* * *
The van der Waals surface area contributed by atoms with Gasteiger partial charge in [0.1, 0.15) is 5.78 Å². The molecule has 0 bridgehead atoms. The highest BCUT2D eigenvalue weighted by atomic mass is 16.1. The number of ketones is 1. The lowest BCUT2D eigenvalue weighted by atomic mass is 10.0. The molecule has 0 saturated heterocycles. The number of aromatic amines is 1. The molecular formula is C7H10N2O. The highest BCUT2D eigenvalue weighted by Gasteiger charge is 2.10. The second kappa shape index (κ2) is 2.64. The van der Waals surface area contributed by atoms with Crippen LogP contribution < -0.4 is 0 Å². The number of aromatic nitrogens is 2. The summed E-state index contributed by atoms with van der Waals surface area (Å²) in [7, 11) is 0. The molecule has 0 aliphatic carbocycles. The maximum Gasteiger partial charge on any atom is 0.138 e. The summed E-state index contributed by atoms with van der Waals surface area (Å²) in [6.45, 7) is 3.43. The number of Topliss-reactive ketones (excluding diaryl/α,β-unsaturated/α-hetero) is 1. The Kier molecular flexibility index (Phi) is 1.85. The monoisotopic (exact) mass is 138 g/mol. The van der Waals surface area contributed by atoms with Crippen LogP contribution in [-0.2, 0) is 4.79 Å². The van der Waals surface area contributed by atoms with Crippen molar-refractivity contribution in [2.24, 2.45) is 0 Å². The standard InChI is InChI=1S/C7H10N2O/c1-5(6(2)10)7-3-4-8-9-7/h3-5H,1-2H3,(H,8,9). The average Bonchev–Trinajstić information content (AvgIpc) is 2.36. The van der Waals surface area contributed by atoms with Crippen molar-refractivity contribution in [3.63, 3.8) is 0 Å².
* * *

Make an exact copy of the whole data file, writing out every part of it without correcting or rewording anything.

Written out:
The van der Waals surface area contributed by atoms with Gasteiger partial charge in [0.1, 0.15) is 5.78 Å². The molecule has 0 bridgehead atoms. The highest BCUT2D eigenvalue weighted by atomic mass is 16.1. The number of ketones is 1. The lowest BCUT2D eigenvalue weighted by atomic mass is 10.0. The molecule has 0 saturated heterocycles. The number of aromatic amines is 1. The molecular formula is C7H10N2O. The highest BCUT2D eigenvalue weighted by Gasteiger charge is 2.10. The second kappa shape index (κ2) is 2.64. The van der Waals surface area contributed by atoms with Crippen LogP contribution < -0.4 is 0 Å². The number of aromatic nitrogens is 2. The summed E-state index contributed by atoms with van der Waals surface area (Å²) in [7, 11) is 0. The molecule has 0 aliphatic carbocycles. The maximum Gasteiger partial charge on any atom is 0.138 e. The summed E-state index contributed by atoms with van der Waals surface area (Å²) in [6.45, 7) is 3.43. The number of Topliss-reactive ketones (excluding diaryl/α,β-unsaturated/α-hetero) is 1. The Kier molecular flexibility index (Phi) is 1.85. The monoisotopic (exact) mass is 138 g/mol. The van der Waals surface area contributed by atoms with Crippen LogP contribution in [-0.2, 0) is 4.79 Å². The van der Waals surface area contributed by atoms with Crippen molar-refractivity contribution in [2.24, 2.45) is 0 Å². The standard InChI is InChI=1S/C7H10N2O/c1-5(6(2)10)7-3-4-8-9-7/h3-5H,1-2H3,(H,8,9). The average Bonchev–Trinajstić information content (AvgIpc) is 2.36. The van der Waals surface area contributed by atoms with Crippen molar-refractivity contribution in [3.63, 3.8) is 0 Å².